John H. Scott published the first issue of The Osage Mission Journal on August 5, 1868. That issue started one of the longer-running Kansas frontier newspapers. In fact, his Journal continued sixty-six years past the the town of Osage Mission's name change to St. Paul.  When W. W. Graves published the Annals of Osage Mission his intent was to compile excerpts from the Journal's frontier period stories up to July 4, 1895 — the date of the town's name change.
in 1987 the Graves Memorial Public Library staff decided to reprint Graves' Annals. Before they printed, they compiled a very detailed index. In doing so, Helen Schoenhofer Coomes and Wendell Shaw transformed Graves' original work into an even more valuable research tool. The structure of the book is simple:
Not Just For Locals.
The town of Osage Mission was within the first block of land ceded by the Osage Tribe under the Canville Treaty (1865). The rest of the Osage reserve was released for settlement in 1870. We got about a five-year head start with settlement, compared to the western counties. As a result, quite a few families stopped at Osage Mission, participated in the initial building boom, lived here for awhile, and then moved on. When I look through the index there are many familiar names. But there are many more names, and stories, that are unfamiliar. The offspring of these families are scattered by now, but might be curious about their origins.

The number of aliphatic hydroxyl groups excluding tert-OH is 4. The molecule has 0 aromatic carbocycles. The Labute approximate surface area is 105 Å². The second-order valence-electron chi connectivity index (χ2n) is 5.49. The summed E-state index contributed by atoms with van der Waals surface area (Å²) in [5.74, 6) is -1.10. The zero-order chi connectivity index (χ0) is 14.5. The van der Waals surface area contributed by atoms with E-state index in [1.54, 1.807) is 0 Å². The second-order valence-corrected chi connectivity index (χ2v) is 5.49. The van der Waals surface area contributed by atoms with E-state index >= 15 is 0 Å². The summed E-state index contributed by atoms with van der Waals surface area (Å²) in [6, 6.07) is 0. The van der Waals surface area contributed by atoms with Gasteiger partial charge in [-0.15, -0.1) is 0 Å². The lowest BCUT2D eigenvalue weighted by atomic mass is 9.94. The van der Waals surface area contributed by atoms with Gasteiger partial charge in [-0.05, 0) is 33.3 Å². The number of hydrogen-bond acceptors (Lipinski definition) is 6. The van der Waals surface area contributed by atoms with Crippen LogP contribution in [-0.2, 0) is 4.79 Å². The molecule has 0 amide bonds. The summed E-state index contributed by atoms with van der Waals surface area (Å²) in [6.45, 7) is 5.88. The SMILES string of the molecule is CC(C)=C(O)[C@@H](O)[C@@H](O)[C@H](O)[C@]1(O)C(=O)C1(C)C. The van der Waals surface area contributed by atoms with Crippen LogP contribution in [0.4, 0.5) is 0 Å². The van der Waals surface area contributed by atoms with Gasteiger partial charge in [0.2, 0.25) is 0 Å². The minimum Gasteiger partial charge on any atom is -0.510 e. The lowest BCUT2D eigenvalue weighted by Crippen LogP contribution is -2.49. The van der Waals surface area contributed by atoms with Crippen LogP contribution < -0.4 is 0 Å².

During the period of 2009 through 2014 alone, I am aware of researchers who came to St. Paul from California, Canada, New York and several other locations to do family or general historical research. Museum research staff have also responded to emails from across the United States, Ireland, Netherlands, France and other locations. These are from people who have ties to the Osage Catholic Mission and the town of Osage Mission - St. Paul. Bottom Line — if your family passed through Osage Mission, or the Neosho County area, during the mid to late 1800's, they might well have left tracks in this book. The same might be true of frontier era lodges, businesses or organizations such as the Anti-Horse Thief Association.
Description and Sources.
The 1987 printing of the book is in 5-3/8" x 7-3/8" format, hard-bound with blue cover and gold backbone lettering. Contents are discussed above; 622 pages including the index.
New copies of the book are available from The Osage Mission, Neosho County Historical Society or The Graves Memorial Public Library, both in St. Paul. At last check, the price was still $16 at both locations. 
Mail orders are best processed through the historical society who will add a $4 book mailing fee:
Osage Mission - Neosho County Historical Society
203 Washington St, St Paul, KS 66771
Phone: (620) 449-2320 (un-attended during closed hours)*
Email: email@example.com (best contact method)
* See website for current hours: www.osagemission.org.
The Graves Memorial Public Library Phone Number is: (620) 449-2001
This gallery will give you an idea of format and index content.
Some Reference Information.